Hamlet, Prince of Denmark by William Shakespeare (1564 - 1616)

Hamlet, Prince of

by William Shakespeare
(1564 - 1616)

Type of Work:

Tragic drama


Elsinore, Denmark; c. 1200

Principal Characters

Hamlet, Prince of Denmark and son of the
former king The Ghost, Hamlet's dead father

Gertrude, Hamlet's mother, and Queen of


Claudius, Hamlet's uncle and new stepfather,
and now, King of Denmark

Polonius, Claudius'chief counselor

Laertes, Polonius' son

Ophelia, Polonius' obedient daughter

Horatio, Hamlet's faithful friend

Story Overveiw

Prince Hamlet bitterly opposed the marriage
of his mother, Gertrude, to Claudius, her own brother-in-law, so soon after
her husband's death. Moreover, Hamlet had a strange suspicion that the
new king - his stepfather and former uncle - had somehow plotted his father's
mysterious demise, and he refused to cease mourning his natural father,
now two months dead.

As Hamlet languished in resentfulness,
he was approached by his close friend Horatio, who revealed that for three
nights now castle guards had seen the former king stalking the parapets
as a ghost. He persuaded the prince that his father must have some message
of importance to impart, and thus Hamlet should wait with him that night
for the ghost to appear again.

The bloody apparition was indeed the image
of Hamiet's father. In horror, the son listened with Horatio as the dead
king described how his brother Claudius had seduced Gertrude, and how the
two of them together had arranged for his murder, while claiming that a
serpent had injected the fatal poison.

Hamlet was appalled - though not entirely
surprised - at this revelation. But he was even more shaken when the ghost
made a desperate plea: he ordered Hamlet to avenge his death by killing

Claudius, but cautioned that Gertrude must be spared; heaven alone should
punish her for her sins.

Now, Hamlet considered himself an intellectual,
not a soldier or a man of action. This charge to exact revenge posed a
real dilemma in the prince's mind. He swore Horatio to secrecy concerning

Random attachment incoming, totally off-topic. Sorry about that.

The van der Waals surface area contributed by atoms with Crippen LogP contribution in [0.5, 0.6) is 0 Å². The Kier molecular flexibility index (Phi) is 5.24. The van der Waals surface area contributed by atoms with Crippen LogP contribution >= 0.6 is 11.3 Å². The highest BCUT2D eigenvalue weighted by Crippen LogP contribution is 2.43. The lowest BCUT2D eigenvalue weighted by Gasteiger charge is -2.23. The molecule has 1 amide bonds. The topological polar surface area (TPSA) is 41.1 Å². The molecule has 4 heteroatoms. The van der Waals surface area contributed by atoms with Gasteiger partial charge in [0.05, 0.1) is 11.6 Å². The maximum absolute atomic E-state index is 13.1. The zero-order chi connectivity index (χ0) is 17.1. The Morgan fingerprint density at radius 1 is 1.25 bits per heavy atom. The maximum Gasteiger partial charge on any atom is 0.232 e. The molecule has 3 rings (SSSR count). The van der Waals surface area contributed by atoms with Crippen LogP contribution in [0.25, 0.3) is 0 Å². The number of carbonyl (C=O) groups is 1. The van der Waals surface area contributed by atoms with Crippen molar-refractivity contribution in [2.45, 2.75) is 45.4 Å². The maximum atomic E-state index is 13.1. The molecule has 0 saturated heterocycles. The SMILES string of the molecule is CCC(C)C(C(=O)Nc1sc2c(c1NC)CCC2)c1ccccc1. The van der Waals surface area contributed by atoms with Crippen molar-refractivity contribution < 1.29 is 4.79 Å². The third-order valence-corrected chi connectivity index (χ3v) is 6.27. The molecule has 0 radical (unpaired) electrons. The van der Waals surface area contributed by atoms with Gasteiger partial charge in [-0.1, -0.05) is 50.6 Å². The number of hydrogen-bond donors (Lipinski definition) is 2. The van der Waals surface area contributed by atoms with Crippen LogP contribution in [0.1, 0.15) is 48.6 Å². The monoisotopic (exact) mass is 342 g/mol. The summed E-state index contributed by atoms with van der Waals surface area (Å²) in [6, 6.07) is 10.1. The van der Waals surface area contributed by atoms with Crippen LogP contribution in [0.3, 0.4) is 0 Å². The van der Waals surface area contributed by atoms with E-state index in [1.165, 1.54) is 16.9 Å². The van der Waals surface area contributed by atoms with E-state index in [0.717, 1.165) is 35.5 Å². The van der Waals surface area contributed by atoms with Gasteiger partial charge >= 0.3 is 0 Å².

the ghost and continued for the next few days to fret on what he must do.

Filled with suppressed anger toward both
his mother and Claudius, and torn between doing his duty in honor and carrying
out a most distasteful and bloody task, Hamlet began to act more and more
erratic. Ophelia, his lady friend and the daughter of the new king's most
trusted counselor, Polonius, reported Hamlet's eccentric behavior to her
father. Polonius insisted that Hamlet had become demented, and cautioned

Ophelia to keep her distance. He then reported Hamlet's bizarre turn to
the king and queen.

Perceiving Hamlet as a possible threat
to the throne, Claudius, Gertrude and Polonius hired two dull-witted courtiers,

Rosencrantz and Guildeiistern, to spy on the prince, to learn whether he
in fact coveted their power or was merely mad. But Hamlet, within minutes,
recognized the charade and the motives behind it, and caustically mockcd
them. And shortly, it seemed to Hamlet that everyone - including Ophelia
was a spy and an informant for King Claudius and Queen Gertrude.

By now the prince was dashed by doubts
and worries. He began to wonder if his father's ghost had really appeared;
maybe it had been a vision from the devil instead. After all, the thought
of murdering Claudius, vile and hated though he was, still repelled Hamlet.

But soon he struck upon an idea: a company of traveling actors visited

Elsinore, and Hamlet persuaded them to perform a murder scene that was
actually a reenactment of the death of the old king. He was sure that if

Claudius and Gertrude had in fact killed his father, their guilt would
play on their faces and show in their actions.

The play proceeded. Sure enough, Claudius
became so unnerved both by the drama and by Hamlet's sly, taunting comments,
that he stormed from the performance, with Gertrude close behind.

Gertrude immediately sent for her insolent
son. When he visited her in her room to discuss the matter, Polonius was
hidden behind a curtain, listening. Soon the exchange between mother and
son grew more heated and violent. When Polonius cried out for the guards,

Hamlet, thinking he was Claudius, stabbed through the curtain and killed
him. Amid this confusion, the ghost of Hamlet's father once more appeared
(invisible to Gertrude) and again reminded his son of his original commission:
to kill Claudius.

With renewed determination, Hamlet gripped
his dagger and made for Claudius'bedchamber. But when he entered the room,
prepared at last to do the deed, he found Claudius praying. This undid
the prince's resolve; be could not slay this man while in the posture of
supplication to God - a prayerful soul, he reasoned, would be swept straight
to heaven, and Claudius deserved nothing higher than hell. So, the prince
once again